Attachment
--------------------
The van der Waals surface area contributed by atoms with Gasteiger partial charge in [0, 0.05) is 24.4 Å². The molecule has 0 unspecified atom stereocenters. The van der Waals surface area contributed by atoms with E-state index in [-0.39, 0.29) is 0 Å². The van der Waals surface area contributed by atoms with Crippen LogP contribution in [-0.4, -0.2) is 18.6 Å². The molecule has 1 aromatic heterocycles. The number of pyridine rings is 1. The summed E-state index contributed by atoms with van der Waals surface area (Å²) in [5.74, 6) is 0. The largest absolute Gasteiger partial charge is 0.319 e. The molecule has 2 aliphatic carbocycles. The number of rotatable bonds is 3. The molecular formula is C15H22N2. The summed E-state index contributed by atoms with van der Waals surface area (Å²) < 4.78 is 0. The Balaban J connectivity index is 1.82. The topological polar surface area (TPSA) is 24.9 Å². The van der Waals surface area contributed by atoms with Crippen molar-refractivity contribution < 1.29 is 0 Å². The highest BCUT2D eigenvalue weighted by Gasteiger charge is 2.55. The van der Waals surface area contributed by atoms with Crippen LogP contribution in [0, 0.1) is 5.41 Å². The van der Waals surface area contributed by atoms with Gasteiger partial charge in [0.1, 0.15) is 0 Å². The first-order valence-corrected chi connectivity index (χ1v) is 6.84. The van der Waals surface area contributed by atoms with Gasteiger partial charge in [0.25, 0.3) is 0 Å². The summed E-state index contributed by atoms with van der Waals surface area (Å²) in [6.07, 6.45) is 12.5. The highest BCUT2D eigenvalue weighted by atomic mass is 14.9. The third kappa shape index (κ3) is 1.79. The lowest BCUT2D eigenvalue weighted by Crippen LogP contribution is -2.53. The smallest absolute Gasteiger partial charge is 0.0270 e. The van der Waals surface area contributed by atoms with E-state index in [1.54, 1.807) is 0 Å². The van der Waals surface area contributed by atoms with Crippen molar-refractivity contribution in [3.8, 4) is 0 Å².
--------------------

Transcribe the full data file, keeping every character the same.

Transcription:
The van der Waals surface area contributed by atoms with Gasteiger partial charge in [0, 0.05) is 24.4 Å². The molecule has 0 unspecified atom stereocenters. The van der Waals surface area contributed by atoms with E-state index in [-0.39, 0.29) is 0 Å². The van der Waals surface area contributed by atoms with Crippen LogP contribution in [-0.4, -0.2) is 18.6 Å². The molecule has 1 aromatic heterocycles. The number of pyridine rings is 1. The summed E-state index contributed by atoms with van der Waals surface area (Å²) in [5.74, 6) is 0. The largest absolute Gasteiger partial charge is 0.319 e. The molecule has 2 aliphatic carbocycles. The number of rotatable bonds is 3. The molecular formula is C15H22N2. The summed E-state index contributed by atoms with van der Waals surface area (Å²) < 4.78 is 0. The Balaban J connectivity index is 1.82. The topological polar surface area (TPSA) is 24.9 Å². The van der Waals surface area contributed by atoms with Crippen molar-refractivity contribution < 1.29 is 0 Å². The highest BCUT2D eigenvalue weighted by Gasteiger charge is 2.55. The van der Waals surface area contributed by atoms with Crippen LogP contribution in [0, 0.1) is 5.41 Å². The van der Waals surface area contributed by atoms with Gasteiger partial charge in [0.1, 0.15) is 0 Å². The first-order valence-corrected chi connectivity index (χ1v) is 6.84. The van der Waals surface area contributed by atoms with Gasteiger partial charge in [0.25, 0.3) is 0 Å². The summed E-state index contributed by atoms with van der Waals surface area (Å²) in [6.07, 6.45) is 12.5. The highest BCUT2D eigenvalue weighted by atomic mass is 14.9. The third kappa shape index (κ3) is 1.79. The lowest BCUT2D eigenvalue weighted by Crippen LogP contribution is -2.53. The smallest absolute Gasteiger partial charge is 0.0270 e. The van der Waals surface area contributed by atoms with E-state index in [1.54, 1.807) is 0 Å². The van der Waals surface area contributed by atoms with Crippen molar-refractivity contribution in [3.8, 4) is 0 Å².